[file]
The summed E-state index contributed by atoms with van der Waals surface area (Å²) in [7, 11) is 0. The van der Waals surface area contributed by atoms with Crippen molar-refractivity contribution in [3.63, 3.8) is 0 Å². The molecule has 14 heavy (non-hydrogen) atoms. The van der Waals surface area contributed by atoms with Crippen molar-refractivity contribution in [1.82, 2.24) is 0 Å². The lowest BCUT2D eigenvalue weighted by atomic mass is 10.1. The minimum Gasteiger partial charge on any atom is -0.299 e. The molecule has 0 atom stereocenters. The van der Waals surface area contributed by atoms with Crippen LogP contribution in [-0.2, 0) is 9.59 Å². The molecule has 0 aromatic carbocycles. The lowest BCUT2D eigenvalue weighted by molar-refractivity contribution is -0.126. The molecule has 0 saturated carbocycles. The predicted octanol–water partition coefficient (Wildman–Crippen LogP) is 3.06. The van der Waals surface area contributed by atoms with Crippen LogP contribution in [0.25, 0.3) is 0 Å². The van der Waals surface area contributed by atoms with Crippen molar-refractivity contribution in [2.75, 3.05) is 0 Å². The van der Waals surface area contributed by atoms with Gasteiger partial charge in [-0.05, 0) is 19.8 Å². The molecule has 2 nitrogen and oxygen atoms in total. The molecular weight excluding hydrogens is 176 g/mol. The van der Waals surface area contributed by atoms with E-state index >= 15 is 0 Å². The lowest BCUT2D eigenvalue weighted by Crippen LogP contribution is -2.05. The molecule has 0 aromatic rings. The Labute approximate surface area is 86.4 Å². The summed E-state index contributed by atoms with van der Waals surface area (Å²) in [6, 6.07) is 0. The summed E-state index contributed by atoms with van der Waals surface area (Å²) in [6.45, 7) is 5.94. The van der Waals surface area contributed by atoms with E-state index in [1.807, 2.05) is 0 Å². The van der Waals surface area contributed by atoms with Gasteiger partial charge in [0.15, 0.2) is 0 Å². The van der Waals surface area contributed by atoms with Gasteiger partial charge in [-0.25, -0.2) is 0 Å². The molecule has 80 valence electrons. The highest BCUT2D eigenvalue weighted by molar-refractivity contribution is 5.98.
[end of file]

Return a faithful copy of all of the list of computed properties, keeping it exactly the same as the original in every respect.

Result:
The summed E-state index contributed by atoms with van der Waals surface area (Å²) in [7, 11) is 0. The van der Waals surface area contributed by atoms with Crippen molar-refractivity contribution in [3.63, 3.8) is 0 Å². The molecule has 14 heavy (non-hydrogen) atoms. The van der Waals surface area contributed by atoms with Crippen molar-refractivity contribution in [1.82, 2.24) is 0 Å². The lowest BCUT2D eigenvalue weighted by atomic mass is 10.1. The minimum Gasteiger partial charge on any atom is -0.299 e. The molecule has 0 atom stereocenters. The van der Waals surface area contributed by atoms with Crippen LogP contribution in [-0.2, 0) is 9.59 Å². The molecule has 0 aromatic carbocycles. The lowest BCUT2D eigenvalue weighted by molar-refractivity contribution is -0.126. The molecule has 0 saturated carbocycles. The predicted octanol–water partition coefficient (Wildman–Crippen LogP) is 3.06. The van der Waals surface area contributed by atoms with Crippen LogP contribution in [0.25, 0.3) is 0 Å². The van der Waals surface area contributed by atoms with Crippen molar-refractivity contribution in [2.75, 3.05) is 0 Å². The van der Waals surface area contributed by atoms with Gasteiger partial charge in [-0.05, 0) is 19.8 Å². The molecule has 2 nitrogen and oxygen atoms in total. The molecular weight excluding hydrogens is 176 g/mol. The van der Waals surface area contributed by atoms with E-state index >= 15 is 0 Å². The lowest BCUT2D eigenvalue weighted by Crippen LogP contribution is -2.05. The molecule has 0 aromatic rings. The Labute approximate surface area is 86.4 Å². The summed E-state index contributed by atoms with van der Waals surface area (Å²) in [6, 6.07) is 0. The summed E-state index contributed by atoms with van der Waals surface area (Å²) in [6.45, 7) is 5.94. The van der Waals surface area contributed by atoms with E-state index in [1.807, 2.05) is 0 Å². The van der Waals surface area contributed by atoms with Gasteiger partial charge in [0.15, 0.2) is 0 Å². The van der Waals surface area contributed by atoms with Gasteiger partial charge in [-0.25, -0.2) is 0 Å². The molecule has 80 valence electrons. The highest BCUT2D eigenvalue weighted by molar-refractivity contribution is 5.98.